What is Reputation?

Many companies struggle with the concept of reputation. They are drawn first of all to internal manifestations of reputation and in practice expend their energy on internal perceptions of reputation at the expense of external and holistic viewpoints.

Reputation is a social and external convention.

In other words reputation is what others think of you and not what you think about yourself. Most companies have a tendency to see their reputation as what they say about themselves. Reputation is based upon:

  1. external perceptions of you
  2. external conceptions of you
  3. the behaviours that give rise to those perceptions
  4. how people are reporting their perceptions and conceptions.

Traditional treatments or corporate reputations recognised that reputation management related to an organisation's social context but then suggested that alignment of communication with business objectives was the driver for effective reputation management.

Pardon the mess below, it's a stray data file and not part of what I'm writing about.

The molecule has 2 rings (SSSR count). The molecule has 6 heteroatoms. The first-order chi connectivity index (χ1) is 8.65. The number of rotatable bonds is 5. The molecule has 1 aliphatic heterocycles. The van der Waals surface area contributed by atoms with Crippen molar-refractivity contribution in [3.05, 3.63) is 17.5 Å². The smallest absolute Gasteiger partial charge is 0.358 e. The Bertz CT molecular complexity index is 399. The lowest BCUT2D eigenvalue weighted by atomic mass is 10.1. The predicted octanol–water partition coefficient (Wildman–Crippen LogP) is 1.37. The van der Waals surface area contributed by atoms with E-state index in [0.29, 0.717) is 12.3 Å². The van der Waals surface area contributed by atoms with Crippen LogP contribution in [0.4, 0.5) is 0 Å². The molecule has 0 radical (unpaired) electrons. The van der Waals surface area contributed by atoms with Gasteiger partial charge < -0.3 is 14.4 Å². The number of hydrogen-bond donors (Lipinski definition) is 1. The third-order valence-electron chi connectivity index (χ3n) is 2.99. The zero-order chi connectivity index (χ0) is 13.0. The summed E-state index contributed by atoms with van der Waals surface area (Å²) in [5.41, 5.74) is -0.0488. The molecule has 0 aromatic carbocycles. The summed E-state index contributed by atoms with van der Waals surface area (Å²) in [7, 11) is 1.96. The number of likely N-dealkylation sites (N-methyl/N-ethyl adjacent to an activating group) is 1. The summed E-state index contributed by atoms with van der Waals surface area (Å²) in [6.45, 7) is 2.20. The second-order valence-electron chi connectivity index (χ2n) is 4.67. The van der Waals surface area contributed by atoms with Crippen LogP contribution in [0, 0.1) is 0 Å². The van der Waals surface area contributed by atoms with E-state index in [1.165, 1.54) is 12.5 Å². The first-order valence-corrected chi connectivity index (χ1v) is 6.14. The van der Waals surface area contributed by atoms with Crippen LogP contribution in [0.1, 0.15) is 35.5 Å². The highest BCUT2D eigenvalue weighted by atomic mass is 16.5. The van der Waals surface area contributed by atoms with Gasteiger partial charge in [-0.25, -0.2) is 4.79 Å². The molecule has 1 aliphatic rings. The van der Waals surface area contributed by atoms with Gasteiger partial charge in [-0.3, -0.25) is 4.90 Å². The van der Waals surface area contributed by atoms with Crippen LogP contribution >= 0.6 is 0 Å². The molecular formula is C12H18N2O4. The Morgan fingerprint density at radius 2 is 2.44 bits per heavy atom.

Organisations rarely have a single reputation, but rather enjoy different reputations with different stakeholder clusters. Your reputation among employees is different to that of your customers or suppliers. Managing reputation amongst many of those stakeholder groups can be relatively well scoped, the management of reputation to the wider community of customers or prospective customer is growing in importance as they becoming increasingly drivers of opinion and within the business of strategy.

Reputations are now formed and sustained as much in Twitter or Facebook as they are in press releases or the public affairs department.


Posted in Reputation Management Essentials

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